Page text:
5. Import Bootstrap CDN css to ReactJs : 

It is very obvious that you have to develop good looking cosmetic changes to your Application. Importing bootstrap CDN css to ReactJs can be done in the same way you did the import for the ReactJs global imports.

Add the below script into your HTML code to get started with ReactJs Bootstrap.


You can also include simpleBootstrap into your project as well.


Use Material UI with ReactJs to get the cosmetic changes done in the right way.


6. What all CDNs you can use for ReactJs?

While there are many CDNs available, you will need them depending on your requirements. For example, you need React Router DOM to use routing in your project. 

Lets us see what all CDNs you can use for ReactJs.

React Routing  <script src=’https://unpkg.com/react-router-dom@5.0.0/umd/react-router-dom.min.js‘></script> 
JSX Runtime method importing  <script src=”https://cdnjs.cloudflare.com/ajax/libs/react/18.0.0-rc.2-next-2bf7c02f0-20220314/cjs/react-jsx-dev-runtime.production.min.js” integrity=”sha512-2dbLjJG+LUX3BS82pzXpQEVXHukNjWFkD6rYjJt675TdOFRbh+mkPqeEKZAtH/Ded+FWLv3z4pmLP6queUWLIQ==” crossorigin=”anonymous” referrerpolicy=”no-referrer”></script> 
React Profiling  <script src=”https://cdnjs.cloudflare.com/ajax/libs/react/18.0.0-rc.2-next-2bf7c02f0-20220314/umd/react.profiling.min.js” integrity=”sha512-/URNroZqh13SGW/RmRyEFuetaq42N5YQ1RFtocUrwqVd5PW8RoCwS8jDAGJ+iMiFoXsIi5PgTNT7VTGrj9a2kQ==” crossorigin=”anonymous” referrerpolicy=”no-referrer”></script>

Things you need to take care of while using ReactJs CDN: 

You need to take care of the following while using ReactJS CDN to run it without any issues: 
You should have a cross-origin attribute when using any CDN ReactJs.

   <script crossorigin src="https://unpkg.com/react@17/umd/react.production.min.js"></script>

You should also verify if your Response Headers from the CDN endpoint appending have an access-control-allow-origin key set to ‘*. This header key will help you have better error handling experience in ReactJs 16 and later.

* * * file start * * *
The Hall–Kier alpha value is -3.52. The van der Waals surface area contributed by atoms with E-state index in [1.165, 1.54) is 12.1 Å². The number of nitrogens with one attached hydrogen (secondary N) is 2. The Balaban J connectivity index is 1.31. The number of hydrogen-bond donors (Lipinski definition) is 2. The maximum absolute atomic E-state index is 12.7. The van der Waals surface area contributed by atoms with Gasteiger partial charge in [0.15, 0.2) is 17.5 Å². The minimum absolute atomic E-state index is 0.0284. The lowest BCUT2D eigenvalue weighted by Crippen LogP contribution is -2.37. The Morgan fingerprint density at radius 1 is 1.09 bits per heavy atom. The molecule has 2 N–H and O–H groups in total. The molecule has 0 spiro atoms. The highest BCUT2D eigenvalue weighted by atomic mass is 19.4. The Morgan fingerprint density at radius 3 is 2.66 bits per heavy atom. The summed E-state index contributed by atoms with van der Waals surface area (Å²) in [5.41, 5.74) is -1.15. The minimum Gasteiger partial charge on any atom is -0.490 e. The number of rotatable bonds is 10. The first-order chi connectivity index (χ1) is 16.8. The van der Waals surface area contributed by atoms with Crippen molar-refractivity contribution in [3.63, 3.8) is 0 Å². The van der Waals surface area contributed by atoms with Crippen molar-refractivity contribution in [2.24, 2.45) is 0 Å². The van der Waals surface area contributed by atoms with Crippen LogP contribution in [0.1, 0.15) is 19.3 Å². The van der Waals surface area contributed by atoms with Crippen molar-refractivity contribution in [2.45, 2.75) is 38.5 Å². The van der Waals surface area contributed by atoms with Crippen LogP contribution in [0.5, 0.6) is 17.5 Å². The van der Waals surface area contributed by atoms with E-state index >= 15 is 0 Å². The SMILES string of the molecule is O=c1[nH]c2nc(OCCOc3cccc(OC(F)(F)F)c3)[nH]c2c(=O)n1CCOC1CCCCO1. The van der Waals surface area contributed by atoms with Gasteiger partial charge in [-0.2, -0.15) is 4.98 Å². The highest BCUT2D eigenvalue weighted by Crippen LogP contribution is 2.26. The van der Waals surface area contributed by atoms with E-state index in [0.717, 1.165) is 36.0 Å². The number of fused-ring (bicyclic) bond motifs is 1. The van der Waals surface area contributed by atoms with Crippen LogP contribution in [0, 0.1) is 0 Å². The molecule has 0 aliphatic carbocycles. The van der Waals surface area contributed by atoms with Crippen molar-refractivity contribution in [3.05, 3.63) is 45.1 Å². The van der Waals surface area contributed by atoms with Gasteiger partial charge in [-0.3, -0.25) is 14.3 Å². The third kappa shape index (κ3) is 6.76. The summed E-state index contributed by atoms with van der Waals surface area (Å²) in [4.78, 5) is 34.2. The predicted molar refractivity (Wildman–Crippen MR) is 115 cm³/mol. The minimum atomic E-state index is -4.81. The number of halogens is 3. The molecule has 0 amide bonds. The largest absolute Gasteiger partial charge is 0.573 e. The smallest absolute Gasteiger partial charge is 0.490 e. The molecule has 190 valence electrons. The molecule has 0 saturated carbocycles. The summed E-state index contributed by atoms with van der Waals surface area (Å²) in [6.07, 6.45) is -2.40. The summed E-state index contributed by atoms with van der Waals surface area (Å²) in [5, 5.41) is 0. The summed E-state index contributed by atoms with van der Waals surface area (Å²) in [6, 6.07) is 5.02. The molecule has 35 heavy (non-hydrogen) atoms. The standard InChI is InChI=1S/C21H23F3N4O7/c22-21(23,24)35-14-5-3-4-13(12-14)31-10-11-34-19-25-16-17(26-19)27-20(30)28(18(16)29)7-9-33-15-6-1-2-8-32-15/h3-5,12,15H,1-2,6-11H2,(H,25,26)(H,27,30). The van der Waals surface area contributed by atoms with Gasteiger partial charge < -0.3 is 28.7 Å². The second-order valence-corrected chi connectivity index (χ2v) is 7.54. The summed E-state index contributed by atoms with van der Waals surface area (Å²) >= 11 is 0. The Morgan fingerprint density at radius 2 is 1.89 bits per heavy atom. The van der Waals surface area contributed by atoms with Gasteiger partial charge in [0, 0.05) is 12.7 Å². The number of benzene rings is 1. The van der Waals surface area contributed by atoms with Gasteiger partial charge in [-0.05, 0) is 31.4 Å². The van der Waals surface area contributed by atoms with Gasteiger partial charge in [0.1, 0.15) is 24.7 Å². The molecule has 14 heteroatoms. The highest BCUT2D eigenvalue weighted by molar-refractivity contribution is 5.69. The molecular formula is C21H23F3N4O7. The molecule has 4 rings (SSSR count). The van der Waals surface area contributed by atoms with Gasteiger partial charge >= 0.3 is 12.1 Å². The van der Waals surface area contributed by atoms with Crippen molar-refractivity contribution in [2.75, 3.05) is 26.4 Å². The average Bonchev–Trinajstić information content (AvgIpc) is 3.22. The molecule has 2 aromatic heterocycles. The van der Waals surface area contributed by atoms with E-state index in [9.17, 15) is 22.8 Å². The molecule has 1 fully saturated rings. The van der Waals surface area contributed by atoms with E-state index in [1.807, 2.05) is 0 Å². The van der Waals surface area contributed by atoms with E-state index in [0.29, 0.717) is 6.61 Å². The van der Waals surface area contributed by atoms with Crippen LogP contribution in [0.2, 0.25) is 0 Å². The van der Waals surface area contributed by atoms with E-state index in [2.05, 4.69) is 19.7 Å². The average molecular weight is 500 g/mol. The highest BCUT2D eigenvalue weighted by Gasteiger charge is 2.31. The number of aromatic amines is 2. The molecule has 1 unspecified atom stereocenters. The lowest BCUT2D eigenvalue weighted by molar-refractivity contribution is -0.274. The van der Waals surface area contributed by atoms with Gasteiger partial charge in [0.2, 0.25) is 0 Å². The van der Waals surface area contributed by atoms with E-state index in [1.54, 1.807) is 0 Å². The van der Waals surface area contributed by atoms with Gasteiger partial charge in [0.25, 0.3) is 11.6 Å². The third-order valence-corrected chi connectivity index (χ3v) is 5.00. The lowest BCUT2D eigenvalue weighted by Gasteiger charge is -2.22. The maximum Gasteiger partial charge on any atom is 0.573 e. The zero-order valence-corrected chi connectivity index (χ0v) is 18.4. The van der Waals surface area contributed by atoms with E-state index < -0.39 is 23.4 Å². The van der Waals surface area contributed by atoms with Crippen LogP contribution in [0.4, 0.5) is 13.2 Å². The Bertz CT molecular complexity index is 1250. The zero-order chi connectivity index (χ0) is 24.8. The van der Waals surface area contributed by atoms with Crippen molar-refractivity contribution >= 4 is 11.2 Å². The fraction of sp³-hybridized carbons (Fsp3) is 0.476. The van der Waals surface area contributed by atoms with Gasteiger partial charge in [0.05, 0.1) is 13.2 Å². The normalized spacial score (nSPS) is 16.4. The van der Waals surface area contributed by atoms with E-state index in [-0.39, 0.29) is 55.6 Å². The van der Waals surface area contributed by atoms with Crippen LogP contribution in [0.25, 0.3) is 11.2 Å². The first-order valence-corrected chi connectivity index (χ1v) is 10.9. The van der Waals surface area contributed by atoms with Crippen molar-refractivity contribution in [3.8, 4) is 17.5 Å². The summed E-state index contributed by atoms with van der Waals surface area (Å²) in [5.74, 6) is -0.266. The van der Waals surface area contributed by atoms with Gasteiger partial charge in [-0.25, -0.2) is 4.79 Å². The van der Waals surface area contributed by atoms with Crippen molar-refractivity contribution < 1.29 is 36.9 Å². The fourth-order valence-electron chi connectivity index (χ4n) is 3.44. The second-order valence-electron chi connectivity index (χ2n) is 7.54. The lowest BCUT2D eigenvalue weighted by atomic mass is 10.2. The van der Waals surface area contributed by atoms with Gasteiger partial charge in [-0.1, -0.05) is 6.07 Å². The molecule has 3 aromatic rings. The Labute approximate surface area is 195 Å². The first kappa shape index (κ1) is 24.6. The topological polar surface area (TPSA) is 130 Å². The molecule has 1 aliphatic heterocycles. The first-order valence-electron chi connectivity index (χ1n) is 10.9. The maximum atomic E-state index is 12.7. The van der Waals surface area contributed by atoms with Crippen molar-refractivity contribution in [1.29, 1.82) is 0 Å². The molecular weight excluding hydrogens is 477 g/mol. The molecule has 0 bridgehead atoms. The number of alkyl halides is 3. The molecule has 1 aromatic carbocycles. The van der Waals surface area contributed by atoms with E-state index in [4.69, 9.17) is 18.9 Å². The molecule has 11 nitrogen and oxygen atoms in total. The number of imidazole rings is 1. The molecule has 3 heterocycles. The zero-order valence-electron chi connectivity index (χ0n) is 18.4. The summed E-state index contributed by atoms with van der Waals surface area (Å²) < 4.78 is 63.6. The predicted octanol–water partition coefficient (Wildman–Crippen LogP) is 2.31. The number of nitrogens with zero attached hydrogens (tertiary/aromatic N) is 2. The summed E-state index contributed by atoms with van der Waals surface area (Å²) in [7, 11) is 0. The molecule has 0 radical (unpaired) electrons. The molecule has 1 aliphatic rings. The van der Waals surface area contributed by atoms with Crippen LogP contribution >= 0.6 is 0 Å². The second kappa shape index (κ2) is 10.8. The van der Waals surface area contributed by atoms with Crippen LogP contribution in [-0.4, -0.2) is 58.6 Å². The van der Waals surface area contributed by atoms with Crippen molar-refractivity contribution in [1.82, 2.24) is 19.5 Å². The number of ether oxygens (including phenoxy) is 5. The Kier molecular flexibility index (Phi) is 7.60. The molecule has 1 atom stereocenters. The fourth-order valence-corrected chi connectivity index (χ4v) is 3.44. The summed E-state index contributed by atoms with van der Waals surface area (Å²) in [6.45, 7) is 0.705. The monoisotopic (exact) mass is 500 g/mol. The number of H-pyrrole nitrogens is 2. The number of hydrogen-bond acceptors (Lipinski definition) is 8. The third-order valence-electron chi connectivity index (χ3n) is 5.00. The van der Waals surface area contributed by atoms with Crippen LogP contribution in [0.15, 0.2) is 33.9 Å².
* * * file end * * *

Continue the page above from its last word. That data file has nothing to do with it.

• Another essential step you need to take is setting up your type property in each component’s JS file to text/babel. Setting the type attribute to this value will help Babel transpile your JSX to simple Javascript.

While using ReactJS CDN is very easy, you need to look into certain factors. The idea is not to use the CDN available from any serving network. It would help if you always consider the below items:

1. Performance the CDN offers:

Performance is a crucial aspect for any end-user using your application. The CDNs you are using should have the technical capability to optimize your application and lessen your loading times. You should always check how fast the CDN sends responses and whether it allows you to have cache purging instantly, easy file uploading if necessary, and have real-time analytics regarding your web traffic.

2. Is the CDN Reliable?

Well, this is very important. Your CDN should always keep running at an optimal speed because your entire application depends on that when you are setting your ReactJs Application to production. While handling thousands of requests from the users, there are cases where the CDN stops responding to you back. 

3. What Security benefits are you getting from the CDN?

You should always check whether your CDN has sufficient tools to mitigate DoS attacks and protects data against cyberthreats and phishing. It should have a reliable protocol that provides end-to-end security to users’ data.

4. Whether the CDN provider offers all supports and services:

Your CDN should provide you with 24*7 customer service over the phone or by email. They should be able to understand your queries and get them resolved in real-time.

5. Costs:

Cost depends on application usage. Usually, most CDNs are free of cost, but if you use them for a large scale of users, they charge you particular money based on subscription. It would be best if you also took care of them while using CDNs.


In summary, CDN ReactJs offers you a faster development environment, and it comes in very handy when you are developing a backend app by serving HTML files. You need to hook up a few React Components within your project. One can use them to kick start their journey with ReactJs and can learn them without taking care of too many setups. For more insights, you can follow along with this youtube link to get started with ReactJs CDN. If you want to convert Figma designs to code, check out CopyCat.

I hope this blog has helped you get better insights into ReactJs CDN. You have learned some key factors while using them.